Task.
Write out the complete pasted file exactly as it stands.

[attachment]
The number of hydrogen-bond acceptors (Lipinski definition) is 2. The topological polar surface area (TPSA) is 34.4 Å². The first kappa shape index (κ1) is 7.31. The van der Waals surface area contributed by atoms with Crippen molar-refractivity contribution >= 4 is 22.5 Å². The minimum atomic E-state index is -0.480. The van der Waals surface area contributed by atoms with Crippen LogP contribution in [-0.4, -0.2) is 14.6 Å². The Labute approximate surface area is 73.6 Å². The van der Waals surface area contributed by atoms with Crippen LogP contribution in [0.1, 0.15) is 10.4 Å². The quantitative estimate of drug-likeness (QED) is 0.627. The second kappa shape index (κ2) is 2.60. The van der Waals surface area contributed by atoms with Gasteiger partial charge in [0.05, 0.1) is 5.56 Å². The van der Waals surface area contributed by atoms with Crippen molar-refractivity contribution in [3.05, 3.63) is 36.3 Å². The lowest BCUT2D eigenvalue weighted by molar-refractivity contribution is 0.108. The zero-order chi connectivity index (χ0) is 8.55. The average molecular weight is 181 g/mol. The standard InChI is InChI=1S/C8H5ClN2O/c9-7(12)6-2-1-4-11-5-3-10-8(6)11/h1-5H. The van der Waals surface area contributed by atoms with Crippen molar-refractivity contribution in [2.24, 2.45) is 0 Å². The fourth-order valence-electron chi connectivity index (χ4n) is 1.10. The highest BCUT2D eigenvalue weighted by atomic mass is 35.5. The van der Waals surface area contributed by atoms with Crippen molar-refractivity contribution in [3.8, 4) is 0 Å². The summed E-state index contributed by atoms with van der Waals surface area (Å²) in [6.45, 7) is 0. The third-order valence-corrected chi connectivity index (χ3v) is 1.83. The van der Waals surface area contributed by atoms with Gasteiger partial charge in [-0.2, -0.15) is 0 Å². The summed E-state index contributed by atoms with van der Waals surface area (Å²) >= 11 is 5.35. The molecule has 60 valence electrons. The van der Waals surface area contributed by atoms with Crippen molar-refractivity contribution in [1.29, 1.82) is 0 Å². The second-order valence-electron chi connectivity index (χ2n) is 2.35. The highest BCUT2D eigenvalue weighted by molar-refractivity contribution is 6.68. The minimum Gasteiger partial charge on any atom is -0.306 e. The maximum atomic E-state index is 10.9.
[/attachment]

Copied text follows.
The number of hydrogen-bond acceptors (Lipinski definition) is 2. The topological polar surface area (TPSA) is 34.4 Å². The first kappa shape index (κ1) is 7.31. The van der Waals surface area contributed by atoms with Crippen molar-refractivity contribution >= 4 is 22.5 Å². The minimum atomic E-state index is -0.480. The van der Waals surface area contributed by atoms with Crippen LogP contribution in [-0.4, -0.2) is 14.6 Å². The Labute approximate surface area is 73.6 Å². The van der Waals surface area contributed by atoms with Crippen LogP contribution in [0.1, 0.15) is 10.4 Å². The quantitative estimate of drug-likeness (QED) is 0.627. The second kappa shape index (κ2) is 2.60. The van der Waals surface area contributed by atoms with Gasteiger partial charge in [0.05, 0.1) is 5.56 Å². The van der Waals surface area contributed by atoms with Crippen molar-refractivity contribution in [3.05, 3.63) is 36.3 Å². The lowest BCUT2D eigenvalue weighted by molar-refractivity contribution is 0.108. The zero-order chi connectivity index (χ0) is 8.55. The average molecular weight is 181 g/mol. The standard InChI is InChI=1S/C8H5ClN2O/c9-7(12)6-2-1-4-11-5-3-10-8(6)11/h1-5H. The van der Waals surface area contributed by atoms with Crippen molar-refractivity contribution in [2.24, 2.45) is 0 Å². The fourth-order valence-electron chi connectivity index (χ4n) is 1.10. The highest BCUT2D eigenvalue weighted by atomic mass is 35.5. The van der Waals surface area contributed by atoms with Crippen molar-refractivity contribution in [3.8, 4) is 0 Å². The summed E-state index contributed by atoms with van der Waals surface area (Å²) in [6.45, 7) is 0. The third-order valence-corrected chi connectivity index (χ3v) is 1.83. The van der Waals surface area contributed by atoms with Gasteiger partial charge in [-0.2, -0.15) is 0 Å². The summed E-state index contributed by atoms with van der Waals surface area (Å²) >= 11 is 5.35. The molecule has 60 valence electrons. The van der Waals surface area contributed by atoms with Crippen molar-refractivity contribution in [1.29, 1.82) is 0 Å². The second-order valence-electron chi connectivity index (χ2n) is 2.35. The highest BCUT2D eigenvalue weighted by molar-refractivity contribution is 6.68. The minimum Gasteiger partial charge on any atom is -0.306 e. The maximum atomic E-state index is 10.9.